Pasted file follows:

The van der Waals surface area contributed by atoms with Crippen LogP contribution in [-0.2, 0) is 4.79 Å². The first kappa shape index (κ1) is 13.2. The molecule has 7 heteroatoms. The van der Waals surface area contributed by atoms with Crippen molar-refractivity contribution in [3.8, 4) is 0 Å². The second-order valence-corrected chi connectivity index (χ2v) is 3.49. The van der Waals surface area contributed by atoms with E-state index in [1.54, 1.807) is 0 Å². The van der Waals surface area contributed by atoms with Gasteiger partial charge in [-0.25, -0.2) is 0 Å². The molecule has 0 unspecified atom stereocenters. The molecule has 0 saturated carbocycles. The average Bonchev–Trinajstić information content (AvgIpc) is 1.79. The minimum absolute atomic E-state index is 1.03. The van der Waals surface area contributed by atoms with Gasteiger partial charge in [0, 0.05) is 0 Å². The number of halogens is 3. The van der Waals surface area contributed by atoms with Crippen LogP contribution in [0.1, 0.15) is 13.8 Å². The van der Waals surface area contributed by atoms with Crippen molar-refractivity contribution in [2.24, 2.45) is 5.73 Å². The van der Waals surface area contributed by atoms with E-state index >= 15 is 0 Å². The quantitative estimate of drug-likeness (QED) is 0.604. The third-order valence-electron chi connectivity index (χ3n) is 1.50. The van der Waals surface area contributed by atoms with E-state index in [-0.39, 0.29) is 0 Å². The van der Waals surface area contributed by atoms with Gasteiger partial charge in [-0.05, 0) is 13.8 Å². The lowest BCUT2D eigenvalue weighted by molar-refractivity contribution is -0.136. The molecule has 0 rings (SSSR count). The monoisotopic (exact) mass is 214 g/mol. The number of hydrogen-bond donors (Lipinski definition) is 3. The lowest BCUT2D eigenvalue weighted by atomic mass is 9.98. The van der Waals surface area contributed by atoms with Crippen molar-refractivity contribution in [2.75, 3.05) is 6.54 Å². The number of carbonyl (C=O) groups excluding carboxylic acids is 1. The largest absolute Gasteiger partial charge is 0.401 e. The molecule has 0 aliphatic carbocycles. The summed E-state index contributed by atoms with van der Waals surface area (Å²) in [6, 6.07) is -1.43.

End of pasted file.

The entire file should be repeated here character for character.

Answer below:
The van der Waals surface area contributed by atoms with Crippen LogP contribution in [-0.2, 0) is 4.79 Å². The first kappa shape index (κ1) is 13.2. The molecule has 7 heteroatoms. The van der Waals surface area contributed by atoms with Crippen molar-refractivity contribution in [3.8, 4) is 0 Å². The second-order valence-corrected chi connectivity index (χ2v) is 3.49. The van der Waals surface area contributed by atoms with E-state index in [1.54, 1.807) is 0 Å². The van der Waals surface area contributed by atoms with Gasteiger partial charge in [-0.25, -0.2) is 0 Å². The molecule has 0 unspecified atom stereocenters. The molecule has 0 saturated carbocycles. The average Bonchev–Trinajstić information content (AvgIpc) is 1.79. The minimum absolute atomic E-state index is 1.03. The van der Waals surface area contributed by atoms with Gasteiger partial charge in [0, 0.05) is 0 Å². The number of halogens is 3. The van der Waals surface area contributed by atoms with Crippen LogP contribution in [0.1, 0.15) is 13.8 Å². The van der Waals surface area contributed by atoms with Crippen molar-refractivity contribution in [2.24, 2.45) is 5.73 Å². The van der Waals surface area contributed by atoms with E-state index >= 15 is 0 Å². The quantitative estimate of drug-likeness (QED) is 0.604. The third-order valence-electron chi connectivity index (χ3n) is 1.50. The van der Waals surface area contributed by atoms with E-state index in [-0.39, 0.29) is 0 Å². The van der Waals surface area contributed by atoms with Gasteiger partial charge in [-0.05, 0) is 13.8 Å². The lowest BCUT2D eigenvalue weighted by molar-refractivity contribution is -0.136. The molecule has 0 rings (SSSR count). The monoisotopic (exact) mass is 214 g/mol. The number of hydrogen-bond donors (Lipinski definition) is 3. The lowest BCUT2D eigenvalue weighted by atomic mass is 9.98. The van der Waals surface area contributed by atoms with Crippen molar-refractivity contribution in [2.75, 3.05) is 6.54 Å². The number of carbonyl (C=O) groups excluding carboxylic acids is 1. The largest absolute Gasteiger partial charge is 0.401 e. The molecule has 0 aliphatic carbocycles. The summed E-state index contributed by atoms with van der Waals surface area (Å²) in [6, 6.07) is -1.43.